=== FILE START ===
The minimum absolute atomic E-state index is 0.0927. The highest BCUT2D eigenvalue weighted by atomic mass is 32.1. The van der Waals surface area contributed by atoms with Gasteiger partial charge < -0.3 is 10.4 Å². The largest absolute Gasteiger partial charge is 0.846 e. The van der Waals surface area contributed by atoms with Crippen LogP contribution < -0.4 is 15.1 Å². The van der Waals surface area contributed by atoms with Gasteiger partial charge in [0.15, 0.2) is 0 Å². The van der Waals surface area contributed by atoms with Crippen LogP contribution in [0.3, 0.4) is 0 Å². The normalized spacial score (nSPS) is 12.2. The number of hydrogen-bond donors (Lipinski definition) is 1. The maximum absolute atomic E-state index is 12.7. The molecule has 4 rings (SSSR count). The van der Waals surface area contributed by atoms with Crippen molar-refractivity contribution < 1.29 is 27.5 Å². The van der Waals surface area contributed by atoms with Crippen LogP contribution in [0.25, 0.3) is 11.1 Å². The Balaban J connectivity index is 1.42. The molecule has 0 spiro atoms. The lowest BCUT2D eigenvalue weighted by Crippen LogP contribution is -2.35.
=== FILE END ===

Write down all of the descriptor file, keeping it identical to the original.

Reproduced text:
The minimum absolute atomic E-state index is 0.0927. The highest BCUT2D eigenvalue weighted by atomic mass is 32.1. The van der Waals surface area contributed by atoms with Gasteiger partial charge < -0.3 is 10.4 Å². The largest absolute Gasteiger partial charge is 0.846 e. The van der Waals surface area contributed by atoms with Crippen LogP contribution < -0.4 is 15.1 Å². The van der Waals surface area contributed by atoms with Gasteiger partial charge in [0.15, 0.2) is 0 Å². The van der Waals surface area contributed by atoms with Crippen LogP contribution in [0.3, 0.4) is 0 Å². The normalized spacial score (nSPS) is 12.2. The number of hydrogen-bond donors (Lipinski definition) is 1. The maximum absolute atomic E-state index is 12.7. The molecule has 4 rings (SSSR count). The van der Waals surface area contributed by atoms with Crippen molar-refractivity contribution < 1.29 is 27.5 Å². The van der Waals surface area contributed by atoms with Crippen LogP contribution in [0.25, 0.3) is 11.1 Å². The Balaban J connectivity index is 1.42. The molecule has 0 spiro atoms. The lowest BCUT2D eigenvalue weighted by Crippen LogP contribution is -2.35.